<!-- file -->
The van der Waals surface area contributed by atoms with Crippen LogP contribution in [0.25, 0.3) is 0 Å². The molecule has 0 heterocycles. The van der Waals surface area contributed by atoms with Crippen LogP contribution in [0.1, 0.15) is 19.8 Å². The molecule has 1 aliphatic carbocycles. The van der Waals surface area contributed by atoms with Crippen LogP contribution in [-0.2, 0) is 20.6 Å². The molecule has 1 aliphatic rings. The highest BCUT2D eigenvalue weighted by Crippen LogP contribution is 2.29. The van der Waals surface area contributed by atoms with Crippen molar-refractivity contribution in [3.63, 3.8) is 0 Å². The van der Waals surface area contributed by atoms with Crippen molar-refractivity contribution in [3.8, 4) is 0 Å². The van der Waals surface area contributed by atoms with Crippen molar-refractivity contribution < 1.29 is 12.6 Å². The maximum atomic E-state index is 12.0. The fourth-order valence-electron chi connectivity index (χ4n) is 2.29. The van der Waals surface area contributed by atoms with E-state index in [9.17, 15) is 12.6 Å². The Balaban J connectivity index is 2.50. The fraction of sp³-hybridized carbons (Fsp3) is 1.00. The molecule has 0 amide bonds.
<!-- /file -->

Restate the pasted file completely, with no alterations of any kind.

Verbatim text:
The van der Waals surface area contributed by atoms with Crippen LogP contribution in [0.25, 0.3) is 0 Å². The molecule has 0 heterocycles. The van der Waals surface area contributed by atoms with Crippen LogP contribution in [0.1, 0.15) is 19.8 Å². The molecule has 1 aliphatic carbocycles. The van der Waals surface area contributed by atoms with Crippen LogP contribution in [-0.2, 0) is 20.6 Å². The molecule has 1 aliphatic rings. The highest BCUT2D eigenvalue weighted by Crippen LogP contribution is 2.29. The van der Waals surface area contributed by atoms with Crippen molar-refractivity contribution in [3.63, 3.8) is 0 Å². The van der Waals surface area contributed by atoms with Crippen molar-refractivity contribution in [3.8, 4) is 0 Å². The van der Waals surface area contributed by atoms with Crippen molar-refractivity contribution < 1.29 is 12.6 Å². The maximum atomic E-state index is 12.0. The fourth-order valence-electron chi connectivity index (χ4n) is 2.29. The van der Waals surface area contributed by atoms with E-state index in [9.17, 15) is 12.6 Å². The Balaban J connectivity index is 2.50. The fraction of sp³-hybridized carbons (Fsp3) is 1.00. The molecule has 0 amide bonds.